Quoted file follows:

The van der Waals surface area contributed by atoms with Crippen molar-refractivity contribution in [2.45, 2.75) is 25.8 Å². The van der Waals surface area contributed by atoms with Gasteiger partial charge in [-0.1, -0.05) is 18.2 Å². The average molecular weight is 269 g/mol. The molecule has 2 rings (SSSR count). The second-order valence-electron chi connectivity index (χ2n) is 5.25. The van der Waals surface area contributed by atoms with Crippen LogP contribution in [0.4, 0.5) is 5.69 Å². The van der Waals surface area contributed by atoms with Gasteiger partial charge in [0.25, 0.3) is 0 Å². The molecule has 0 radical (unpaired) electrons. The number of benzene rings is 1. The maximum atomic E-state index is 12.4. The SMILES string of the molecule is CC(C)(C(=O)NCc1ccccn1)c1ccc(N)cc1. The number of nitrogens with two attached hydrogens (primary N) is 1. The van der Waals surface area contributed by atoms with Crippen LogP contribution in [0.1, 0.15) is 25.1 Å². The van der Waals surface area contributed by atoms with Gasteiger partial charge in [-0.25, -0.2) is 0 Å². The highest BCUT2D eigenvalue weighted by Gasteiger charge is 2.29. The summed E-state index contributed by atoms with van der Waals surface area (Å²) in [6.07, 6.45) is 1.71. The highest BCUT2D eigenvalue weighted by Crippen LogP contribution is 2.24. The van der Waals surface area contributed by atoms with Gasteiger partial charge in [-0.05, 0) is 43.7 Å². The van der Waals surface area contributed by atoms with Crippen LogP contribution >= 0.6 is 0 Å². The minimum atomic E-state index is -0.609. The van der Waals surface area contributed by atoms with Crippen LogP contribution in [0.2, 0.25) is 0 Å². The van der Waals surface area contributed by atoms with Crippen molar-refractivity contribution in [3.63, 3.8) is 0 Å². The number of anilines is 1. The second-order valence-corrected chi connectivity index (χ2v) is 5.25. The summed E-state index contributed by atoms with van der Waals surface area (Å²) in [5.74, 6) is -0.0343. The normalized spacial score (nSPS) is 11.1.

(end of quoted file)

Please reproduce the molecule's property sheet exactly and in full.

The van der Waals surface area contributed by atoms with Crippen molar-refractivity contribution in [2.45, 2.75) is 25.8 Å². The van der Waals surface area contributed by atoms with Gasteiger partial charge in [-0.1, -0.05) is 18.2 Å². The average molecular weight is 269 g/mol. The molecule has 2 rings (SSSR count). The second-order valence-electron chi connectivity index (χ2n) is 5.25. The van der Waals surface area contributed by atoms with Crippen LogP contribution in [0.4, 0.5) is 5.69 Å². The van der Waals surface area contributed by atoms with Gasteiger partial charge in [0.25, 0.3) is 0 Å². The molecule has 0 radical (unpaired) electrons. The number of benzene rings is 1. The maximum atomic E-state index is 12.4. The SMILES string of the molecule is CC(C)(C(=O)NCc1ccccn1)c1ccc(N)cc1. The number of nitrogens with two attached hydrogens (primary N) is 1. The van der Waals surface area contributed by atoms with Crippen LogP contribution in [0.1, 0.15) is 25.1 Å². The van der Waals surface area contributed by atoms with Gasteiger partial charge in [-0.25, -0.2) is 0 Å². The highest BCUT2D eigenvalue weighted by Gasteiger charge is 2.29. The summed E-state index contributed by atoms with van der Waals surface area (Å²) in [6.07, 6.45) is 1.71. The highest BCUT2D eigenvalue weighted by Crippen LogP contribution is 2.24. The van der Waals surface area contributed by atoms with Gasteiger partial charge in [-0.05, 0) is 43.7 Å². The van der Waals surface area contributed by atoms with Crippen LogP contribution >= 0.6 is 0 Å². The minimum atomic E-state index is -0.609. The van der Waals surface area contributed by atoms with Crippen LogP contribution in [0.2, 0.25) is 0 Å². The van der Waals surface area contributed by atoms with Crippen molar-refractivity contribution in [3.63, 3.8) is 0 Å². The number of anilines is 1. The second-order valence-corrected chi connectivity index (χ2v) is 5.25. The summed E-state index contributed by atoms with van der Waals surface area (Å²) in [5.74, 6) is -0.0343. The normalized spacial score (nSPS) is 11.1.